Where's Dick Cheney?

Bottom Line, Toyota has always owned the U.S. Auto market. The U.S. simply can't compare in terms of quality, R&D, and of course pride. It's going to be tough for them to lure hard-core American truck fans to the new Tundra, but of course Toyota will win again and again.

Here's the problem with the American auto industry: Cocky, careless, and complacent. There are too many cars and trucks and trucks and trucks per manufacturer.

Why so many trucks? Well let's see; they guzzle quite a bit of gas, which equals more revenue for the energy companies, which also equates to more money in the hands of, well you guessed it, the Arabs and Saudis.

Hey, don't we have a cowboy in office from Texas who has some ties with the Saudis? Makes you wonder why we'll probably never see an alternative fuel or technology take the course like crude oil has for the past 60 or 80 years. Why? Simple, because if its not putting a lot of money in his hands first, and then it's not going to put any in ours.

The day someone creates some sort of human tele-portation device will be the day all the big governments of the world (or the U.S.) get together and conspire to control it. Imagine what tele-portation would do--no need for airlines, trains, boats. Not to mention less demand for fuel. (Did I say fuel?)

It's all a conspiracy, just like everything in the country, from JFK, to Roswell to 9-11. If you think the towers went down simply because of jet fuel, do some more digging. Oh yeah, and while I'm at it, the moon? They sent astronauts to the moon in a frame wrapped up in aluminum foil and expected them to return home alive after catching some gamma-rays.

One thing's for sure, America is one big naive country. I'm a proud American, but a lot of things need to change around here.


So many cars and trucks, and they can't even make one right. Forget about styling. I think the Big 3 should pack their bags for Tokyo and relearn how to design cars the right way.

I think this ignorant cocky cowboy nonsense attitude of "how could you buy a foreign car?" has to stop. Hey, if you can't make a quality product like the Japanese automakers have, why should I waste my money on Ford or GM?

Everybody complains about the price at the pump, but I don't see anyone doing anything about it. Let's face it: Bigger engines mean more gasoline.

Keep making those trucks up in Detroit, boys--the pumps should hit about $6 a gallon by 2015. By then, Honda should be right in Toyota's rear view mirror.


Let see: I could not keep my new GM truck out of the repair shop. The repair costs were doubling my payments. My Toyota product, on the other hand, has 95,000 miles on it, is seven years old, looks like new, and has had nothing break. Screw Detroit.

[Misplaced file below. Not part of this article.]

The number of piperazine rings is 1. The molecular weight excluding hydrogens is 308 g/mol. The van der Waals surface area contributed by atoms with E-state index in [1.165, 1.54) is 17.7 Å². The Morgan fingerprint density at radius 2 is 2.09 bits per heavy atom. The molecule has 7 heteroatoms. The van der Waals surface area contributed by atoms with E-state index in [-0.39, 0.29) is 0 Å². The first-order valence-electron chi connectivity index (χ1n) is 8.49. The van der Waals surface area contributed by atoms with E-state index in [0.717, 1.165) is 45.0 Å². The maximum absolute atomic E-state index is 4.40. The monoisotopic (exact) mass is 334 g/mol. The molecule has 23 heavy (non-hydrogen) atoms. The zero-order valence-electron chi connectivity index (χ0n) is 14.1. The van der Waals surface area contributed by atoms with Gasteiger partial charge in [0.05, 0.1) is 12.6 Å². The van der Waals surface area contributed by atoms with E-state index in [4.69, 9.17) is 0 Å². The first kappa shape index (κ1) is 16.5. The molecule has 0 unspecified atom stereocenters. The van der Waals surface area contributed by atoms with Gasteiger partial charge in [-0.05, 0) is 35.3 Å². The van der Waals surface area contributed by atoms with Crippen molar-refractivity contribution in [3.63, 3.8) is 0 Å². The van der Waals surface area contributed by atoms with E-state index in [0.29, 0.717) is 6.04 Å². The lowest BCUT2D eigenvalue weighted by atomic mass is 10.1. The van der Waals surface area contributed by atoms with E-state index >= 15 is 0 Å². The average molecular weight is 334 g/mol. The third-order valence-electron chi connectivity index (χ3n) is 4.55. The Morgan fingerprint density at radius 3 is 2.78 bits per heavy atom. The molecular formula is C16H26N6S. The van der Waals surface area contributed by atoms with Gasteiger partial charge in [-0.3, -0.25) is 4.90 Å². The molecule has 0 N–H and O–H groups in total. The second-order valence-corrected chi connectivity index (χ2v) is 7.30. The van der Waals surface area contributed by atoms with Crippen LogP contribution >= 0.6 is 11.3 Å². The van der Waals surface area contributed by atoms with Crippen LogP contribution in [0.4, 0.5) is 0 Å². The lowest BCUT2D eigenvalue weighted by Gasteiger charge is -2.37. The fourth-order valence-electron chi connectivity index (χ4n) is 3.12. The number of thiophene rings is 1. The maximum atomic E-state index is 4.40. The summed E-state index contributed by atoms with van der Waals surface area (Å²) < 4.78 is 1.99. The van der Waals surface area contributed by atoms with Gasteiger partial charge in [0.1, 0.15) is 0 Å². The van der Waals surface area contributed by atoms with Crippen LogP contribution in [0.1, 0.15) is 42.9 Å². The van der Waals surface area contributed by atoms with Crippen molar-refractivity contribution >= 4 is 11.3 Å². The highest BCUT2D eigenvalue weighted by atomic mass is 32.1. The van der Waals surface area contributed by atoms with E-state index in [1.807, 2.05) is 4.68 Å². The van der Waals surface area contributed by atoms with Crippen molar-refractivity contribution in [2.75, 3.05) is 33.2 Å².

According to BusinessWeek's Jan. 22, 2007 issue, Toyota has recalled 9.3 million vehicles in the last three years, which is nearly four times the number of recalls in the three year period prior to 2004.

Other recent news that won't sit well with a Camry-conscious public is the class-action lawsuit recently settled by Toyota regarding ruinous oil sludge buildup covering 3.5 million Toyota and Lexus (yes, Lexus) vehicles.

Optimistic statements by Toyota executives aren't going to cut it for long--particularly when they don't match well with reality. Denial in the Camry-company camp seems to be setting in. Toyota 's North American president Jim Press recently disputed the suggestion that his company no longer enjoys a large lead in reliability over the American competition. Speculating on the thoughts of American car company well-wishers while speaking at the recent Chicago Auto Show, Press said "I think there's some hope that the gap in quality is closing, but it really isn't."

Oh, really? That's a pretty strong comment considering Toyota recalled 1.27 million vehicles in one swoop in 2005, recording the biggest-ever recall in history for a Japanese car company.

But, recalls notwithstanding, the evidence that the quality gap is closing is pretty indisputable, and the evidence has been piling up for more than just the last couple of years. With the following facts, you can make your argument for American car quality fully bulletproof - even among your most ardent foreign car-defending friends.

A February 10, 2003 BusinessWeek told of how undeniable it was that GM cars are better built than they used to be. The article cited an improved J.D. Power quality ranking and a Consumer Reports recommendation for 13 of GM's vehicles (equal to 41% of their sales volume) compared to just five recommended GM vehicles for the previous year. The Chevy Impala beat the Camry in a quality survey, and Buick beat BMW.

BusinessWeek also reported Sept. 23, 2003 that GM boosted its productivity 23% in six years while Toyota's productivity remained flat, and that GM's most-productive factories now beat Toyota 's most-productive factories.